If the base \(B\) were purely decimal without subdivisions, then the total number \(R_B\) of options would be about ④⑨, indicating that this form of a decimal base for classification of information is much less economical that the smaller bases three or two. However, in practice it is unlikely that as many as ten options would be allowed for answers at question stages. Instead, each decimal tier or level would be split into two tiers, one tier of two possible answers and the other of five possible answers. This produces combined decimal stages as mixed or alternating stages of bases two and five in sequence. In the calculation of the total number \(R_{B}\) of options resulting from such an alternating mixed decimal base, the number \(l\) of tiers would now be twice as many as from a pure decimal base because each combined decimal tier is split into two tiers, and the number of options for answers at a subbase tier can be supposed on average to be the number two half the time and five the other half of times, leading to an average of half the sum of two and five at each tier. The total number \(R_B\) of options in a pathway thus becomes \(R_{B} = 2 * \frac{2+5}{2} * \log_{10}{N}\), which for \(N\) as ②①⑤⑤⑧⓪ gives about ③④ total options per pathway. This indicates that even as an alternating base, decimal would be less economical than a binary power as base for classification of information.

In general, the total number \(R_{B}\) of options per pathway route for an alternating base \(B\) with \(n\) subbases \(b_{i}\) would be the multiple of the average \(A = \frac{ \sum_{i=1}^{i=n} b_{i}}{n}\) of the subbases by the number \(n\) of subbases and by the number \(\log_{B}{N}\) of pure base tiers:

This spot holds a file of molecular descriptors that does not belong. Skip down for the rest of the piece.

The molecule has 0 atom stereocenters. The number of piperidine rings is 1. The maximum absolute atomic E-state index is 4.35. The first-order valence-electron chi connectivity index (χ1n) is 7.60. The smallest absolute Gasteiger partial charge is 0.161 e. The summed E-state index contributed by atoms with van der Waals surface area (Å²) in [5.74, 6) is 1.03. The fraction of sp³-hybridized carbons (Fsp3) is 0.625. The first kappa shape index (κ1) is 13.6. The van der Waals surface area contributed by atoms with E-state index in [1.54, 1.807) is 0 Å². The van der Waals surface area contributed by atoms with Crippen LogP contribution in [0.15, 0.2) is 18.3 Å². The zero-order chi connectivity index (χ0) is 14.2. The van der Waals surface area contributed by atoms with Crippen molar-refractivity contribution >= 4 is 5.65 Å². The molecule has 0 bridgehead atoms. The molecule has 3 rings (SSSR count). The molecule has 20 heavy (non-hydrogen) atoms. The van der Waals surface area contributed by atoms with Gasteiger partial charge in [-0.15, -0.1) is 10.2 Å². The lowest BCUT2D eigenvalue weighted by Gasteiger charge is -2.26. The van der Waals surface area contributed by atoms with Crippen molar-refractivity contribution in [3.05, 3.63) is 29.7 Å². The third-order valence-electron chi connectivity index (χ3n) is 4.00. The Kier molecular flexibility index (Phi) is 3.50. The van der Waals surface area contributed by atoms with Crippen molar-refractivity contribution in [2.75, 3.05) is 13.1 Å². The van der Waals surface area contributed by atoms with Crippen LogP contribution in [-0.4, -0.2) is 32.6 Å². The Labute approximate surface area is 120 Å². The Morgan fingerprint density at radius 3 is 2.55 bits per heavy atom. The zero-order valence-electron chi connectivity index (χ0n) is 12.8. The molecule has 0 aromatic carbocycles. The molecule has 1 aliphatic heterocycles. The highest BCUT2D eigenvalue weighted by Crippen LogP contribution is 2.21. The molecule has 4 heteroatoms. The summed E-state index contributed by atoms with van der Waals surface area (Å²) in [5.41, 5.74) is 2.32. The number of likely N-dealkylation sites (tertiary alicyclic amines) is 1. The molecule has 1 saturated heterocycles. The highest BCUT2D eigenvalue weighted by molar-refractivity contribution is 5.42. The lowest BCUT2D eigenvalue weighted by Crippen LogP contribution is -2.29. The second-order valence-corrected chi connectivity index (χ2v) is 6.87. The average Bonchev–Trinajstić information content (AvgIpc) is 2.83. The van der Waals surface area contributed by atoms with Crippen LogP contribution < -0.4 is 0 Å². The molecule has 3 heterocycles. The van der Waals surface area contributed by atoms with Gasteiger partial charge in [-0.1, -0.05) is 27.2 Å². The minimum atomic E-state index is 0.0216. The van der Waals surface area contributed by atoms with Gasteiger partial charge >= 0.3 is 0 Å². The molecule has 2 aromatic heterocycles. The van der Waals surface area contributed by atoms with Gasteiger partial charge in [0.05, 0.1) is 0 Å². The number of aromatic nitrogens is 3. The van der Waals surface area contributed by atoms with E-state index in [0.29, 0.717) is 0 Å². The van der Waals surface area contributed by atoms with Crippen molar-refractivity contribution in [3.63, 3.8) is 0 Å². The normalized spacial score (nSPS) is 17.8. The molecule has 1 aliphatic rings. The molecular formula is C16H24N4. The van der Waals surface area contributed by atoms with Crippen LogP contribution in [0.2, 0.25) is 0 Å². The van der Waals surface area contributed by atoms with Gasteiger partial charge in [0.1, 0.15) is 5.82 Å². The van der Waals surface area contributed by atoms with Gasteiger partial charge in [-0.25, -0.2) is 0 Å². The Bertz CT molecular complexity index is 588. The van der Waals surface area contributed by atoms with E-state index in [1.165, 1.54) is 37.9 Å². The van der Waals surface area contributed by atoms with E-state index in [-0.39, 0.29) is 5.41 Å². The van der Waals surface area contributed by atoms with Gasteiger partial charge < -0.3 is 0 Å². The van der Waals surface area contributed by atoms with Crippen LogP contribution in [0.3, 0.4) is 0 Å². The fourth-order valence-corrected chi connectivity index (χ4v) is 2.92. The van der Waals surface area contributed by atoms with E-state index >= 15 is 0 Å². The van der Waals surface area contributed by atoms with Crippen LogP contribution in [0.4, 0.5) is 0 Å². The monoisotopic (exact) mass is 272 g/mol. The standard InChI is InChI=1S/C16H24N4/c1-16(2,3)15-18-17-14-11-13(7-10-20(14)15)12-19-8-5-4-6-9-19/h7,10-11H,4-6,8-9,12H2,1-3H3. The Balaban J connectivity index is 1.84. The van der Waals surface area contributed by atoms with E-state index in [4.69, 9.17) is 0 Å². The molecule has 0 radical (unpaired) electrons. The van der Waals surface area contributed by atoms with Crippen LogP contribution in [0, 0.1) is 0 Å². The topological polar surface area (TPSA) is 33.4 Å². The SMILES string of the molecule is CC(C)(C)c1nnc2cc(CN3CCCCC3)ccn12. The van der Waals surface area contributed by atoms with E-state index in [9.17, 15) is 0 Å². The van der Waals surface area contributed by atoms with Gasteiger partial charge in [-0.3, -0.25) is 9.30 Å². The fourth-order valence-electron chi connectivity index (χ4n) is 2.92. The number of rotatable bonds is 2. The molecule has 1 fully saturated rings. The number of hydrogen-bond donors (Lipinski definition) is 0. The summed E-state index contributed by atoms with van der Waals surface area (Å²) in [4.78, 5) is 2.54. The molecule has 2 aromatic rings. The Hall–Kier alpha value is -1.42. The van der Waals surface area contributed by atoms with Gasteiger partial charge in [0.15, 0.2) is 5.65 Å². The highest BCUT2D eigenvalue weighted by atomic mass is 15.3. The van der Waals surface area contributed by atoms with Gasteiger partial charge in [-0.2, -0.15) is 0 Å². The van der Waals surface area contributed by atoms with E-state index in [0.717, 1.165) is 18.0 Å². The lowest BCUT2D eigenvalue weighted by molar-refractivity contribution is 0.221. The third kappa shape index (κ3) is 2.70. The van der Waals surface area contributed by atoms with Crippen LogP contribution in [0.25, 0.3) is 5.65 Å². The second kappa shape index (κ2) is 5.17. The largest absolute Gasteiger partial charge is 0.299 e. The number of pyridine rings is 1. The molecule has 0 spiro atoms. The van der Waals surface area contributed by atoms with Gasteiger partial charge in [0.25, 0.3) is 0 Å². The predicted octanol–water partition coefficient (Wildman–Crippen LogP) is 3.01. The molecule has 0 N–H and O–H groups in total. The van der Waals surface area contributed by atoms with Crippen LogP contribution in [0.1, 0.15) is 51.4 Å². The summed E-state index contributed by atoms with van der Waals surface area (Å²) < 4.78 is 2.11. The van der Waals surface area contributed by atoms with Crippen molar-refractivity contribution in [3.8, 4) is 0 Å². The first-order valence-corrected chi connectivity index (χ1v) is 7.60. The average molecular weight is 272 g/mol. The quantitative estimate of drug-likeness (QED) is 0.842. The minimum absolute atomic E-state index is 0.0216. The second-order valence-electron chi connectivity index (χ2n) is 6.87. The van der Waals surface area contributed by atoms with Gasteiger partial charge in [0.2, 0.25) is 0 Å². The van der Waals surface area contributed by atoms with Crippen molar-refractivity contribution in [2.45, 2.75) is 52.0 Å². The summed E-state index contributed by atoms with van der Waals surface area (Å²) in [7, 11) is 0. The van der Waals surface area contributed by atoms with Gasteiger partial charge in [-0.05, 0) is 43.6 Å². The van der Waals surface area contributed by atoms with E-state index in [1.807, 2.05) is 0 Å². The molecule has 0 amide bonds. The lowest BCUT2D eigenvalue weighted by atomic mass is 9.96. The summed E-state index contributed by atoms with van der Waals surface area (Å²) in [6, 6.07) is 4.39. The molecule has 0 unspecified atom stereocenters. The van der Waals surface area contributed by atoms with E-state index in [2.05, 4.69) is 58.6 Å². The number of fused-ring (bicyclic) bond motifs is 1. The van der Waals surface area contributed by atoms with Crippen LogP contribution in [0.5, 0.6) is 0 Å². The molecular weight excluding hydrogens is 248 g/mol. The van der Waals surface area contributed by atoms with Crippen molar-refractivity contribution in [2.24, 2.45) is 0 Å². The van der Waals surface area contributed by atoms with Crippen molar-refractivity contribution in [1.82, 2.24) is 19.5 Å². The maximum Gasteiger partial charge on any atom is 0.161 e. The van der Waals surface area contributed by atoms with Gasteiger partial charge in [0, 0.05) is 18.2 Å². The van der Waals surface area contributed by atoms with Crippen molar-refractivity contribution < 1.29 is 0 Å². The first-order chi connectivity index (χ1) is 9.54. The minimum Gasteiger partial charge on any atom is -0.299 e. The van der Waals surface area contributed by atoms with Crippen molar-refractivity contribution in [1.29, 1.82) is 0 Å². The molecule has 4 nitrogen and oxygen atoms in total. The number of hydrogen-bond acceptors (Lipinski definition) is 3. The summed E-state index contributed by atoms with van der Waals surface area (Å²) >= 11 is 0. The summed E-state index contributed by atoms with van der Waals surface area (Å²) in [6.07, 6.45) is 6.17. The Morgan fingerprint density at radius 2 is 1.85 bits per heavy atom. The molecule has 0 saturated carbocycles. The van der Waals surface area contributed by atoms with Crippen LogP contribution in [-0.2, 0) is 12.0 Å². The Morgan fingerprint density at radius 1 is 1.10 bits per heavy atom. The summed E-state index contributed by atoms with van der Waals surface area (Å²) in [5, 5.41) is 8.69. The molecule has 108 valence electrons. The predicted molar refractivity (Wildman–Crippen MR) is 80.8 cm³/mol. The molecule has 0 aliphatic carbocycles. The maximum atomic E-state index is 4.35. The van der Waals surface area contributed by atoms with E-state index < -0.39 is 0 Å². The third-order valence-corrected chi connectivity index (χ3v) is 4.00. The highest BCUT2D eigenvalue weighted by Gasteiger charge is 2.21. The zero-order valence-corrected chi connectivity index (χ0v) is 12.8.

\[ R_{B} = \frac{ \sum_{i=1}^{i=n} b_{i}}{n} * n * \log_{B}{N} \]

which simplifies to

\[ R_{B} = \left( \sum_{i=1}^{i=n} b_{i} \right)* \log_{B}{N} \]

Since 2 + 2 = 4 and 2

^{2}= 4, the economy of two halving subdivisions is the same as the economy of one quartering subdivision. The economy for base twelve with quartering and trisecting subdivisions for the same number ②①⑤⑤⑧⓪ as \(N\) would be better than for decimal and even for any binary power base because the total number \(R_{B}\) of options per pathway would be about ③①, fewer than for decimal or binary power bases. This means that base twelve would be a better way to classify information than by either decimal or any binary power base.

To form an efficiency score \(E_{B}\) ranging from zero to a maximum of one for the most economical base from the radix economy, the value of \(N\) and a scaling factor are chosen such as to make the most economical base \(e\) have an efficiency score of unity and the reciprocal of the total number \(R_{B}\) of options per route is used. The definition of this efficiency score for pure exponential bases \(B\) is the same as that defined in the topic on Potency in this Base Dozen Forum as

\[E_{B} = \frac{e\ln{B}}{B}\]

For alternating bases, this efficiency score is generalised to

\[E_{B} = \frac{e\ln{B}}{\sum_{i=1}^{i=n} b_{i}}\]

Based on this efficiency score from radix economy, a selection of different bases may be ranked in a table:

**Table of Bases Ranked by Radix Economy Efficiency**

Base | E_{B} | |

Decimally | Dozenally | |

e | 1 | |

3 | ③ | ⓪⁏⑪⑪④ |

54 | ④⑥ | ⓪⁏⑪⑨⑪ |

18 | ①⑥ | ⓪⁏⑪⑨⑤ |

6 | ⑥ | ⓪⁏⑪⑧③ |

72 | ⑥⓪ | ⓪⁏⑪⑦⑥ |

12 | ①⓪ | ⓪⁏⑪⑥⑪ |

24 | ②⓪ | ⓪⁏⑪⑥③ |

48 | ④⓪ | ⓪⁏⑪⑤⑨ |

270 | ①⑩⑥ | ⓪⁏⑪⑤⓪ |

2^{n} | ②^{n} | ⓪⁏⑪③⑧ |

720 | ⑤⓪⓪ | ⓪⁏⑪③⑥ |

120 | ⑩⓪ | ⓪⁏⑪①⑩ |

60 | ⑤⓪ | ⓪⁏⑪①⑦ |

30 | ②⑥ | ⓪⁏⑪①② |

15 | ①③ | ⓪⁏⑪⓪⑥ |

20 | ①⑧ | ⓪⁏⑩⑩④ |

10 | ⑩ | ⓪⁏⑩⑧⑨ |

14 | ①② | ⓪⁏⑨⑥⑨ |

I tested many other large bases. It can be seen that there are not many realistic bases more efficient for classification of information according to radix economy than base twelve as an alternating base. Base six has a better radix economy, but many believe that this base has disadvantages for storage of information because of its small size and the larger number of digits required. Base twice nine can be more efficient still, but many consider this base to be too large. Base three is often considered to be impractical because it is not divisible by the prime number two.

**References/See also:**